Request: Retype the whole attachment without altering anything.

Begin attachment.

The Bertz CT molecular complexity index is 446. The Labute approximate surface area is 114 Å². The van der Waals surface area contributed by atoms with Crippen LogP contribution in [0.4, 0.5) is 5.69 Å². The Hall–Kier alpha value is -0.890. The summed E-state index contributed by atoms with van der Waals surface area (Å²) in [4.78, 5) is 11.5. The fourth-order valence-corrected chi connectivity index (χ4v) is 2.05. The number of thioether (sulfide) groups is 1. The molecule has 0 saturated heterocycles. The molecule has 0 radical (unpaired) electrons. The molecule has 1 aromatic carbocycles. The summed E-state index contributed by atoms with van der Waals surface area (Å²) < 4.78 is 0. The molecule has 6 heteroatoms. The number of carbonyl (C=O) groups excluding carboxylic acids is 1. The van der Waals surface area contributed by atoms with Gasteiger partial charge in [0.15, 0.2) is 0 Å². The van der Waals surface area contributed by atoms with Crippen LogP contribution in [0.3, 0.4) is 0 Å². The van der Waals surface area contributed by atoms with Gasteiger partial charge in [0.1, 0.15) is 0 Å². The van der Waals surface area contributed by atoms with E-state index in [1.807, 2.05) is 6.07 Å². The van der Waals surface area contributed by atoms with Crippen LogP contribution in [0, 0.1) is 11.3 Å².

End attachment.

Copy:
The Bertz CT molecular complexity index is 446. The Labute approximate surface area is 114 Å². The van der Waals surface area contributed by atoms with Crippen LogP contribution in [0.4, 0.5) is 5.69 Å². The Hall–Kier alpha value is -0.890. The summed E-state index contributed by atoms with van der Waals surface area (Å²) in [4.78, 5) is 11.5. The fourth-order valence-corrected chi connectivity index (χ4v) is 2.05. The number of thioether (sulfide) groups is 1. The molecule has 0 saturated heterocycles. The molecule has 0 radical (unpaired) electrons. The molecule has 1 aromatic carbocycles. The summed E-state index contributed by atoms with van der Waals surface area (Å²) < 4.78 is 0. The molecule has 6 heteroatoms. The number of carbonyl (C=O) groups excluding carboxylic acids is 1. The van der Waals surface area contributed by atoms with Gasteiger partial charge in [0.15, 0.2) is 0 Å². The van der Waals surface area contributed by atoms with Crippen LogP contribution in [0.3, 0.4) is 0 Å². The van der Waals surface area contributed by atoms with Gasteiger partial charge in [0.1, 0.15) is 0 Å². The van der Waals surface area contributed by atoms with E-state index in [1.807, 2.05) is 6.07 Å². The van der Waals surface area contributed by atoms with Crippen LogP contribution in [0, 0.1) is 11.3 Å².